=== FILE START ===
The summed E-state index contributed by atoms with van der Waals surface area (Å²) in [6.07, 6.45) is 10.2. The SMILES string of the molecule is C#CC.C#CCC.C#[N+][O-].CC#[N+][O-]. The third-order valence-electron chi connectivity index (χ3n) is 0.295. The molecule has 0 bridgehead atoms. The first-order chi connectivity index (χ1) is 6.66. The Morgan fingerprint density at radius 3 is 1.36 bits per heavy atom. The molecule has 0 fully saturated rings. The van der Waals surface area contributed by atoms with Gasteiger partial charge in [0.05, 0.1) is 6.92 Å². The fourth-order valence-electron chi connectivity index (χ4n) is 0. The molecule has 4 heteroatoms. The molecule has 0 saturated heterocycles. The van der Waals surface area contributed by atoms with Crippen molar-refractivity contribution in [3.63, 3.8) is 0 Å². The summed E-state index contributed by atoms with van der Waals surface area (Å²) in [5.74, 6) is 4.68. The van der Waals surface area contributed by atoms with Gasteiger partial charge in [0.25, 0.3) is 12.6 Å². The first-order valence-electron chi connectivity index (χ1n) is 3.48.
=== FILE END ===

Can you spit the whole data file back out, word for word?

The summed E-state index contributed by atoms with van der Waals surface area (Å²) in [6.07, 6.45) is 10.2. The SMILES string of the molecule is C#CC.C#CCC.C#[N+][O-].CC#[N+][O-]. The third-order valence-electron chi connectivity index (χ3n) is 0.295. The molecule has 0 bridgehead atoms. The first-order chi connectivity index (χ1) is 6.66. The Morgan fingerprint density at radius 3 is 1.36 bits per heavy atom. The molecule has 0 fully saturated rings. The van der Waals surface area contributed by atoms with Gasteiger partial charge in [0.05, 0.1) is 6.92 Å². The fourth-order valence-electron chi connectivity index (χ4n) is 0. The molecule has 4 heteroatoms. The molecule has 0 saturated heterocycles. The van der Waals surface area contributed by atoms with Crippen molar-refractivity contribution in [3.63, 3.8) is 0 Å². The summed E-state index contributed by atoms with van der Waals surface area (Å²) in [5.74, 6) is 4.68. The van der Waals surface area contributed by atoms with Gasteiger partial charge in [0.25, 0.3) is 12.6 Å². The first-order valence-electron chi connectivity index (χ1n) is 3.48.